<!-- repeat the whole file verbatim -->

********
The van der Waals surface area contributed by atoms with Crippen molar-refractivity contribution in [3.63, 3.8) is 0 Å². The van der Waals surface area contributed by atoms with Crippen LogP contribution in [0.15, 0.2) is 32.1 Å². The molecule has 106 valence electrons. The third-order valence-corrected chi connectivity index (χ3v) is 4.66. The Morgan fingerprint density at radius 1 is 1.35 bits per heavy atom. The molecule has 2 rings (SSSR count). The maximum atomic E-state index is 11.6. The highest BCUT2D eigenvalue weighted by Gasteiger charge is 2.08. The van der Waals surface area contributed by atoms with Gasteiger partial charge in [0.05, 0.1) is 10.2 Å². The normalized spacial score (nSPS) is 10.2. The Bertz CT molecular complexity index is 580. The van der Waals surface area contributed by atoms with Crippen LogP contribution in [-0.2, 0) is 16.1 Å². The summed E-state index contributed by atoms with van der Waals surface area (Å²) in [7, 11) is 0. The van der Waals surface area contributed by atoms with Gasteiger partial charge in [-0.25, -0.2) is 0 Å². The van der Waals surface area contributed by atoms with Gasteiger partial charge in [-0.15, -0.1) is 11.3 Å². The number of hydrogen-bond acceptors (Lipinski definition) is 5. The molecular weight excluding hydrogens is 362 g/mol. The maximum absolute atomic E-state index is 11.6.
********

The van der Waals surface area contributed by atoms with Crippen molar-refractivity contribution in [3.63, 3.8) is 0 Å². The van der Waals surface area contributed by atoms with Crippen LogP contribution in [0.15, 0.2) is 32.1 Å². The molecule has 106 valence electrons. The third-order valence-corrected chi connectivity index (χ3v) is 4.66. The Morgan fingerprint density at radius 1 is 1.35 bits per heavy atom. The molecule has 2 rings (SSSR count). The maximum atomic E-state index is 11.6. The highest BCUT2D eigenvalue weighted by Gasteiger charge is 2.08. The van der Waals surface area contributed by atoms with Gasteiger partial charge in [0.05, 0.1) is 10.2 Å². The normalized spacial score (nSPS) is 10.2. The Bertz CT molecular complexity index is 580. The van der Waals surface area contributed by atoms with Crippen LogP contribution in [-0.2, 0) is 16.1 Å². The summed E-state index contributed by atoms with van der Waals surface area (Å²) in [7, 11) is 0. The van der Waals surface area contributed by atoms with Gasteiger partial charge in [-0.25, -0.2) is 0 Å². The van der Waals surface area contributed by atoms with Gasteiger partial charge in [-0.15, -0.1) is 11.3 Å². The number of hydrogen-bond acceptors (Lipinski definition) is 5. The molecular weight excluding hydrogens is 362 g/mol. The maximum absolute atomic E-state index is 11.6.